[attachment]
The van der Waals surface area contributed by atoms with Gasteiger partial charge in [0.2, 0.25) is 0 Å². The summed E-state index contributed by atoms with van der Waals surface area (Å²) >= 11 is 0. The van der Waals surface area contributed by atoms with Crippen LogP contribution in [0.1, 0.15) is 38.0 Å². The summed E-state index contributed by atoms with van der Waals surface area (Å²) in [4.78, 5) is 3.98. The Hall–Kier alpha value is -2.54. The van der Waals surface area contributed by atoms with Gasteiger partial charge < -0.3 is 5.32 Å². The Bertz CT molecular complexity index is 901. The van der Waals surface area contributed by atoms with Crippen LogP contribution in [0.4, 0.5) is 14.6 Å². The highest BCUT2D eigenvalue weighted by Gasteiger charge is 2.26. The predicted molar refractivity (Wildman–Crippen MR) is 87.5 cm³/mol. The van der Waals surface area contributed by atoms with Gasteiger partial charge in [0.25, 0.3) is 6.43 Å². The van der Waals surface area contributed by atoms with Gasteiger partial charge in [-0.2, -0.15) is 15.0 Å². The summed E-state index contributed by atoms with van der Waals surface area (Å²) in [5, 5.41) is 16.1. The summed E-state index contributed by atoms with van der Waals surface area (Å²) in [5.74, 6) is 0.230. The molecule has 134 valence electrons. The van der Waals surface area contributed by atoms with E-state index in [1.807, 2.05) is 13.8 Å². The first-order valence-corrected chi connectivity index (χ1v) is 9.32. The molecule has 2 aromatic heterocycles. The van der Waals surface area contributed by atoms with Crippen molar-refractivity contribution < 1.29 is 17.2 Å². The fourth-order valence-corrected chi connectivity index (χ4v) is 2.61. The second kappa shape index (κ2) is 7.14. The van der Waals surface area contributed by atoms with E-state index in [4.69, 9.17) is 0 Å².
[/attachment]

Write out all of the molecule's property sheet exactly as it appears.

The van der Waals surface area contributed by atoms with Gasteiger partial charge in [0.2, 0.25) is 0 Å². The summed E-state index contributed by atoms with van der Waals surface area (Å²) >= 11 is 0. The van der Waals surface area contributed by atoms with Crippen LogP contribution in [0.1, 0.15) is 38.0 Å². The summed E-state index contributed by atoms with van der Waals surface area (Å²) in [4.78, 5) is 3.98. The Hall–Kier alpha value is -2.54. The van der Waals surface area contributed by atoms with Gasteiger partial charge < -0.3 is 5.32 Å². The Bertz CT molecular complexity index is 901. The van der Waals surface area contributed by atoms with Crippen LogP contribution in [0.4, 0.5) is 14.6 Å². The highest BCUT2D eigenvalue weighted by Gasteiger charge is 2.26. The predicted molar refractivity (Wildman–Crippen MR) is 87.5 cm³/mol. The van der Waals surface area contributed by atoms with Gasteiger partial charge in [0.25, 0.3) is 6.43 Å². The van der Waals surface area contributed by atoms with Gasteiger partial charge in [-0.2, -0.15) is 15.0 Å². The summed E-state index contributed by atoms with van der Waals surface area (Å²) in [5, 5.41) is 16.1. The summed E-state index contributed by atoms with van der Waals surface area (Å²) in [5.74, 6) is 0.230. The molecule has 134 valence electrons. The van der Waals surface area contributed by atoms with E-state index in [1.807, 2.05) is 13.8 Å². The first-order valence-corrected chi connectivity index (χ1v) is 9.32. The molecule has 2 aromatic heterocycles. The van der Waals surface area contributed by atoms with Crippen molar-refractivity contribution < 1.29 is 17.2 Å². The fourth-order valence-corrected chi connectivity index (χ4v) is 2.61. The second kappa shape index (κ2) is 7.14. The van der Waals surface area contributed by atoms with E-state index in [4.69, 9.17) is 0 Å².